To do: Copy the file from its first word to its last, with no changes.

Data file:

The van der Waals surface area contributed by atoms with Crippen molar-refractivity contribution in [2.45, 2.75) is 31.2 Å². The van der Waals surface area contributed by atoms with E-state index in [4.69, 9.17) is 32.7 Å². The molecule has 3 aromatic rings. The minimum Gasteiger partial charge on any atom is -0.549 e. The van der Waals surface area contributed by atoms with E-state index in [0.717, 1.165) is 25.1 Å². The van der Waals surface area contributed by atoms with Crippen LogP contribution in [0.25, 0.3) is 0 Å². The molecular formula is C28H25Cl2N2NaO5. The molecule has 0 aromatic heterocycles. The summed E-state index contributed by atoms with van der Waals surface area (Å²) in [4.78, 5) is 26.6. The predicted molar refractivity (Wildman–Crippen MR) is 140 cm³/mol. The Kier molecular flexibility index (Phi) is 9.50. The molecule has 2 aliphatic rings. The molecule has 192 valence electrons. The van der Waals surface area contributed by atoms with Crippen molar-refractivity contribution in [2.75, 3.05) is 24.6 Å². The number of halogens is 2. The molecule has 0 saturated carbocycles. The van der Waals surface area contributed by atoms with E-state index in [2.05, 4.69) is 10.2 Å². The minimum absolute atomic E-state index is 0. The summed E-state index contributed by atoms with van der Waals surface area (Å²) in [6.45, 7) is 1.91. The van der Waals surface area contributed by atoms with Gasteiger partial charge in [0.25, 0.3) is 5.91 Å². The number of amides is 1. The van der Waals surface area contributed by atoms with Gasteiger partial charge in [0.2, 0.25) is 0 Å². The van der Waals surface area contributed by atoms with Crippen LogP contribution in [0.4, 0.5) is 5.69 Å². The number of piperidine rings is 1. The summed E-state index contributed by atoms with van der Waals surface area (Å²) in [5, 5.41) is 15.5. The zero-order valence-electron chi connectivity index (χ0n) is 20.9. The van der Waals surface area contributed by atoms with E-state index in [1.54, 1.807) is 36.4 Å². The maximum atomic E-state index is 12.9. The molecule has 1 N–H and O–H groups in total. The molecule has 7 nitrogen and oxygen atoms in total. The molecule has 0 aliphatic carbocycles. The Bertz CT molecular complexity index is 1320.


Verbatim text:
The van der Waals surface area contributed by atoms with Crippen molar-refractivity contribution in [2.45, 2.75) is 31.2 Å². The van der Waals surface area contributed by atoms with E-state index in [4.69, 9.17) is 32.7 Å². The molecule has 3 aromatic rings. The minimum Gasteiger partial charge on any atom is -0.549 e. The van der Waals surface area contributed by atoms with E-state index in [0.717, 1.165) is 25.1 Å². The van der Waals surface area contributed by atoms with Crippen LogP contribution in [0.25, 0.3) is 0 Å². The molecular formula is C28H25Cl2N2NaO5. The molecule has 0 aromatic heterocycles. The summed E-state index contributed by atoms with van der Waals surface area (Å²) in [4.78, 5) is 26.6. The predicted molar refractivity (Wildman–Crippen MR) is 140 cm³/mol. The Kier molecular flexibility index (Phi) is 9.50. The molecule has 2 aliphatic rings. The molecule has 192 valence electrons. The van der Waals surface area contributed by atoms with Crippen molar-refractivity contribution in [2.75, 3.05) is 24.6 Å². The number of halogens is 2. The molecule has 0 saturated carbocycles. The van der Waals surface area contributed by atoms with E-state index in [2.05, 4.69) is 10.2 Å². The minimum absolute atomic E-state index is 0. The summed E-state index contributed by atoms with van der Waals surface area (Å²) in [6.45, 7) is 1.91. The van der Waals surface area contributed by atoms with Gasteiger partial charge in [0.25, 0.3) is 5.91 Å². The number of amides is 1. The van der Waals surface area contributed by atoms with Gasteiger partial charge in [0.2, 0.25) is 0 Å². The van der Waals surface area contributed by atoms with Crippen LogP contribution in [0.4, 0.5) is 5.69 Å². The number of piperidine rings is 1. The summed E-state index contributed by atoms with van der Waals surface area (Å²) in [5, 5.41) is 15.5. The zero-order valence-electron chi connectivity index (χ0n) is 20.9. The van der Waals surface area contributed by atoms with E-state index in [1.54, 1.807) is 36.4 Å². The maximum atomic E-state index is 12.9. The molecule has 1 N–H and O–H groups in total. The molecule has 7 nitrogen and oxygen atoms in total. The molecule has 0 aliphatic carbocycles. The Bertz CT molecular complexity index is 1320.